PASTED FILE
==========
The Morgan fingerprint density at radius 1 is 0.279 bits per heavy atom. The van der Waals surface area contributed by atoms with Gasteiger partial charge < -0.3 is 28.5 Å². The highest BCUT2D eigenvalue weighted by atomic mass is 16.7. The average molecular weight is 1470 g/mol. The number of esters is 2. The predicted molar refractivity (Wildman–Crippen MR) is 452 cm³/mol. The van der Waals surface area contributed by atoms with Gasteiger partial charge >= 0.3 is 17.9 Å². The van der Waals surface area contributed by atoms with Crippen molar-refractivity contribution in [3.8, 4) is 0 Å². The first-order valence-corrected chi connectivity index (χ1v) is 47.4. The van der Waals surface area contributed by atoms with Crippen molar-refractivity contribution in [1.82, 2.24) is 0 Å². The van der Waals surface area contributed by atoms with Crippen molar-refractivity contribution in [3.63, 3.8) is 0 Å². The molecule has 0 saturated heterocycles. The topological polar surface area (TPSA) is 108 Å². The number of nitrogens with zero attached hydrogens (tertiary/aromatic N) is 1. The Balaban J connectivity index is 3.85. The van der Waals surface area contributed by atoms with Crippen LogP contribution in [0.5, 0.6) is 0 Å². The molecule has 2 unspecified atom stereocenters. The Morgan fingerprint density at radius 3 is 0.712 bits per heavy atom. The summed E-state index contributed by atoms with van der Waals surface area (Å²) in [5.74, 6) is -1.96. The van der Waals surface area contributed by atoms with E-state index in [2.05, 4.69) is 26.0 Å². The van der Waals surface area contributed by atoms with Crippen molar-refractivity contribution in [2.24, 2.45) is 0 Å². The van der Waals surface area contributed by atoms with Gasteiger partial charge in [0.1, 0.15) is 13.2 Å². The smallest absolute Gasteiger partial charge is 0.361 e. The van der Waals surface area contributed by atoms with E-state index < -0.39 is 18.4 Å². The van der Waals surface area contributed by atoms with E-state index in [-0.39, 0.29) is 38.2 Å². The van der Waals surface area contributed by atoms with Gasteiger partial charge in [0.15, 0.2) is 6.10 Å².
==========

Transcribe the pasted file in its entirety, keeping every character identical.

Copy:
The Morgan fingerprint density at radius 1 is 0.279 bits per heavy atom. The van der Waals surface area contributed by atoms with Gasteiger partial charge < -0.3 is 28.5 Å². The highest BCUT2D eigenvalue weighted by atomic mass is 16.7. The average molecular weight is 1470 g/mol. The number of esters is 2. The predicted molar refractivity (Wildman–Crippen MR) is 452 cm³/mol. The van der Waals surface area contributed by atoms with Gasteiger partial charge >= 0.3 is 17.9 Å². The van der Waals surface area contributed by atoms with Crippen molar-refractivity contribution in [3.8, 4) is 0 Å². The first-order valence-corrected chi connectivity index (χ1v) is 47.4. The van der Waals surface area contributed by atoms with Crippen molar-refractivity contribution in [1.82, 2.24) is 0 Å². The van der Waals surface area contributed by atoms with Crippen molar-refractivity contribution in [3.63, 3.8) is 0 Å². The molecule has 0 saturated heterocycles. The topological polar surface area (TPSA) is 108 Å². The number of nitrogens with zero attached hydrogens (tertiary/aromatic N) is 1. The Balaban J connectivity index is 3.85. The van der Waals surface area contributed by atoms with Crippen LogP contribution in [0.5, 0.6) is 0 Å². The molecule has 2 unspecified atom stereocenters. The Morgan fingerprint density at radius 3 is 0.712 bits per heavy atom. The summed E-state index contributed by atoms with van der Waals surface area (Å²) in [5.74, 6) is -1.96. The van der Waals surface area contributed by atoms with E-state index in [2.05, 4.69) is 26.0 Å². The van der Waals surface area contributed by atoms with Crippen molar-refractivity contribution in [2.24, 2.45) is 0 Å². The van der Waals surface area contributed by atoms with Gasteiger partial charge in [0.1, 0.15) is 13.2 Å². The smallest absolute Gasteiger partial charge is 0.361 e. The van der Waals surface area contributed by atoms with E-state index < -0.39 is 18.4 Å². The van der Waals surface area contributed by atoms with E-state index in [-0.39, 0.29) is 38.2 Å². The van der Waals surface area contributed by atoms with Gasteiger partial charge in [0.15, 0.2) is 6.10 Å².